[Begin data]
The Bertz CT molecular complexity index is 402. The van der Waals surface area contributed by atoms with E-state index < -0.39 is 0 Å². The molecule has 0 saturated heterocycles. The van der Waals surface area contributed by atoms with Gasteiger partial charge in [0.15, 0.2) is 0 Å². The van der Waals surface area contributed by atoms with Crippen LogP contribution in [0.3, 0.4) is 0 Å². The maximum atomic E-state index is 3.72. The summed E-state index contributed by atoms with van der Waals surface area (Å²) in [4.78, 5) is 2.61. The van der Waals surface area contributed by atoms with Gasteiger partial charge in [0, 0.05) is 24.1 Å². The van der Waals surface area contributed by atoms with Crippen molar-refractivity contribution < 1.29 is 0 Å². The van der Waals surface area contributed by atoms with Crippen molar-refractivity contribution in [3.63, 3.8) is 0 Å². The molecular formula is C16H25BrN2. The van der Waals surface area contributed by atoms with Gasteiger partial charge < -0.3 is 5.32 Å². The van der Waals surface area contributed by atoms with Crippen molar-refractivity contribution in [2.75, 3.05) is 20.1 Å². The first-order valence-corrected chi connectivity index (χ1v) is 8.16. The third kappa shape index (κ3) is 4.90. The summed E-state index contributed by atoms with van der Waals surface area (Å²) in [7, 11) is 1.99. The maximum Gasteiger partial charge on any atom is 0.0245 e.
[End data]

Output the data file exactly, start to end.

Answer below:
The Bertz CT molecular complexity index is 402. The van der Waals surface area contributed by atoms with E-state index < -0.39 is 0 Å². The molecule has 0 saturated heterocycles. The van der Waals surface area contributed by atoms with Gasteiger partial charge in [0.15, 0.2) is 0 Å². The van der Waals surface area contributed by atoms with Crippen LogP contribution in [0.3, 0.4) is 0 Å². The maximum atomic E-state index is 3.72. The summed E-state index contributed by atoms with van der Waals surface area (Å²) in [4.78, 5) is 2.61. The van der Waals surface area contributed by atoms with Gasteiger partial charge in [0, 0.05) is 24.1 Å². The van der Waals surface area contributed by atoms with Crippen molar-refractivity contribution < 1.29 is 0 Å². The van der Waals surface area contributed by atoms with Crippen molar-refractivity contribution in [3.63, 3.8) is 0 Å². The molecular formula is C16H25BrN2. The van der Waals surface area contributed by atoms with Gasteiger partial charge < -0.3 is 5.32 Å². The van der Waals surface area contributed by atoms with Crippen molar-refractivity contribution in [2.75, 3.05) is 20.1 Å². The first-order valence-corrected chi connectivity index (χ1v) is 8.16. The third kappa shape index (κ3) is 4.90. The summed E-state index contributed by atoms with van der Waals surface area (Å²) in [7, 11) is 1.99. The maximum Gasteiger partial charge on any atom is 0.0245 e.